Leon "Lee" Cook, a member of the Red Lake Nation who dedicated his life to advancing the causes of sovereignty, education and economic opportunity for American Indians, has died of a breakthrough COVID-19 infection. He was 82.
An orphan at age 6, Cook overcame childhood poverty and tragedy to become one of the nation's most influential and best-known advocates for Native American rights. He rose to the highest levels of government during a period of tumult in the early 1970s and helped to lay the foundation for a new era of self-determination for tribes throughout Indian Country.
Cook, of Cass Lake, whose Ojibwe name was Waase Waagosh or "Shining Fox," died Oct. 13 at Sanford Bemidji Medical Center in Bemidji.
"Lee was a true 'man of the people,' who always spoke with compassion and love," said Sam Strong, tribal secretary of Red Lake Nation. "He empowered everyone around him."
Cook wore many hats during a barrier-shattering career that spanned generations. At 31, he became the youngest person ever elected president of the National Congress of American Indians (NCAI), the oldest and largest Indian advocacy group in the United States.
Cook served in the Nixon administration as director of economic development at the Bureau of Indian Affairs. And in 1974, he testified before Congress on the benefits of a landmark law, the Indian Child Welfare Act, that sought to end the devastating practice of removing Indian children from their families and placing them in homes and boarding schools far removed from their communities.
With perseverance, self-effacing charm and a gift for making connections, Cook helped establish a groundbreaking tribal resource and education center at Bemidji State University; Red Lake Nation College, a two-year tribal school in Red Lake; and the Minneapolis American Indian Center, a central hub for the Twin Cities' urban Native community.
He also served as director of Indian Education for the Minneapolis Public Schools and assistant to the president for diversity at Augsburg College in Minneapolis.
"Lee was in many ways one of the great patriarchs of Indigenous education in this country, and he was pretty fundamental in shaping policy," said Anton Treuer, a professor of Ojibwe at Bemidji State University and author of 20 books on Indigenous language, culture and history. "He also had uncommon charm and charisma."
Cook was the youngest of his parents' two children born on the Red Lake reservation. His mother, Rose, died of a heart condition soon after his birth; his father, Frederick, an electrician, died in a car accident six years later.
But Cook spoke fondly of being raised by an extended and caring family of aunts, uncles and cousins, whom he often referred to as his "brothers and sisters," said his daughter, Trisha Cook, of St. Paul. The one-room house where he spent much of his childhood had no indoor plumbing or telephone service, and the northern winds seeped through the home's tar-paper walls, family members said.
Cook found refuge and structure in the small Catholic Church on the reservation and its mission grade school, St. Mary's. In eighth grade, he made a life-changing trip to St. John's Abbey in Collegeville, Minn., with a priest who was taking his final vows. While there, Cook toured the dorms of nearby St. John's Preparatory School and became enthralled with the possibility of living on campus and studying full time.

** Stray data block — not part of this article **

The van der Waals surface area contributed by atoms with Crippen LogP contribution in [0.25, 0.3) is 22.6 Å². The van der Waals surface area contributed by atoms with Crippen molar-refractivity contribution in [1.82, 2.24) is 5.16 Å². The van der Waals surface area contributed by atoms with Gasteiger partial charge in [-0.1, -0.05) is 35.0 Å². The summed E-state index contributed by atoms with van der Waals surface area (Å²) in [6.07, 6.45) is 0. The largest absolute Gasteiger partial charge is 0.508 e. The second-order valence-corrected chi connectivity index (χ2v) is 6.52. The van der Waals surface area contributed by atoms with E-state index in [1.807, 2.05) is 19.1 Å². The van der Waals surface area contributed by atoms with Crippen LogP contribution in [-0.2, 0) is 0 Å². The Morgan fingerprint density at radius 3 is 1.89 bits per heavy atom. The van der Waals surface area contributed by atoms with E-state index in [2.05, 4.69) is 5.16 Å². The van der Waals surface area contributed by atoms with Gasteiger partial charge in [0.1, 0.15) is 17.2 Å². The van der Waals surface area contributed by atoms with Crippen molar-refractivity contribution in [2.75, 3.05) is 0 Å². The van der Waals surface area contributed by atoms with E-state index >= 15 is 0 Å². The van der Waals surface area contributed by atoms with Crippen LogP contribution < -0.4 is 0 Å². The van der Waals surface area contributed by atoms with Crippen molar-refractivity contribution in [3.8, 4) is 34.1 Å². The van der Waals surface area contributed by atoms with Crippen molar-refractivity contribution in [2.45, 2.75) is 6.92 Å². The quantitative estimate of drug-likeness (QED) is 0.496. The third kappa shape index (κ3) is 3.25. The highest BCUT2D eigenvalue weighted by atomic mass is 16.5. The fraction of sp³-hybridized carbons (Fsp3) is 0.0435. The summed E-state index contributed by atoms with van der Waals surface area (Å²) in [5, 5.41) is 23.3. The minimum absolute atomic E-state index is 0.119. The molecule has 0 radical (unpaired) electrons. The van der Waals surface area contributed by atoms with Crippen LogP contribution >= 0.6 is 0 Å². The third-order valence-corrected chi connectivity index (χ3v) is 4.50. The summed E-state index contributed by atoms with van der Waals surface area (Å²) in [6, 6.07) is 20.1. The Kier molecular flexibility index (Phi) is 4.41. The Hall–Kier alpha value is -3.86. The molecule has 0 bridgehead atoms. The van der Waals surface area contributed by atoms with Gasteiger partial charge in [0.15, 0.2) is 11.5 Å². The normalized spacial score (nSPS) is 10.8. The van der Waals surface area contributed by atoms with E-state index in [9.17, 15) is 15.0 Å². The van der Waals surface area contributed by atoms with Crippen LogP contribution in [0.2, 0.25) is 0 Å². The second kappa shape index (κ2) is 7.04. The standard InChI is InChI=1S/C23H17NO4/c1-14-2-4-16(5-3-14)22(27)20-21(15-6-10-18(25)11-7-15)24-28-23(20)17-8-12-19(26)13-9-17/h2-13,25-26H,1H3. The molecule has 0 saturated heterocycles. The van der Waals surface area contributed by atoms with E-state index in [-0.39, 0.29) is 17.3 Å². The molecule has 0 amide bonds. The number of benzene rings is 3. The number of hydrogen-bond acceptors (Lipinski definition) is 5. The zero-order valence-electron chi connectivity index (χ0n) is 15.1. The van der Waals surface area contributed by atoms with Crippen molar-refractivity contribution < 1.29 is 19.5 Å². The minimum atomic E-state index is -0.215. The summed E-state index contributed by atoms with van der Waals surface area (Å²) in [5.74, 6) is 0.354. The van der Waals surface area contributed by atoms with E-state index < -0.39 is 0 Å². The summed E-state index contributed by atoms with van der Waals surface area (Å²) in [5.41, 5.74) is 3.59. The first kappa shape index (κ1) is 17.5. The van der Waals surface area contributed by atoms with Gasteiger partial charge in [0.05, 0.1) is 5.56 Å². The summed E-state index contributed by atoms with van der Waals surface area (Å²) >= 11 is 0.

He spent three years working odd jobs, from woodcutting to packing fish, to save enough money to attend St. John's Prep, and in 1966, he became the first Minnesota Ojibwe to graduate from the University of Minnesota's School of Social Work.
In 1970, Cook traveled to Washington, D.C., to serve in the Bureau of Indian Affairs (BIA) under President Richard Nixon, who was calling for a new policy of "self-determination without termination." Cook was hired along with 14 reform-minded young Native Americans, known as the "Fearless Fourteen," who were brought in to shake up the BIA's entrenched and predominantly white bureaucracy. But a year later, he resigned in disgust, citing a conspiracy by the Interior and Justice departments to "destroy the Indian community," according to a 1972 New York Times article.
Soon after, Cook was elected by a landslide as president of the NCAI, where he continued to champion Native causes. In the early 1970s, he convened a national meeting to discuss ways to pressure professional sports teams with racist mascots to change them. One of his final accomplishments was helping to spearhead the opening in 2017 of a much-needed grocery store in Red Lake.
After retiring at age 75, Cook continued to advise tribes and individuals on economic development and education projects. "Lee laid the groundwork for so much of what we have accomplished today as a people," Strong said.
For years, Cook ran his household much like a tribal council, family members said. Every Sunday evening, he would gather his wife and three children around the table in Minneapolis and discuss what was happening in their lives, upcoming school or athletic events and chores that needed to be done. Cook would go around the table and ask everyone to speak.
"My feet barely could barely touch the floor, and yet Dad always made me feel like my voice and my opinions really mattered," recalled Trisha Cook. "He really wanted to be a super dad, I think because he never had a dad."
Besides his daughter Trisha, Cook is survived by his wife, Patty; a daughter, Kristin, of Duluth; a son, Thomas, of Minneapolis; and five grandchildren. He was buried at St. Mary's Mission Catholic Cemetery in Red Lake.
Chris Serres • 612-673-4308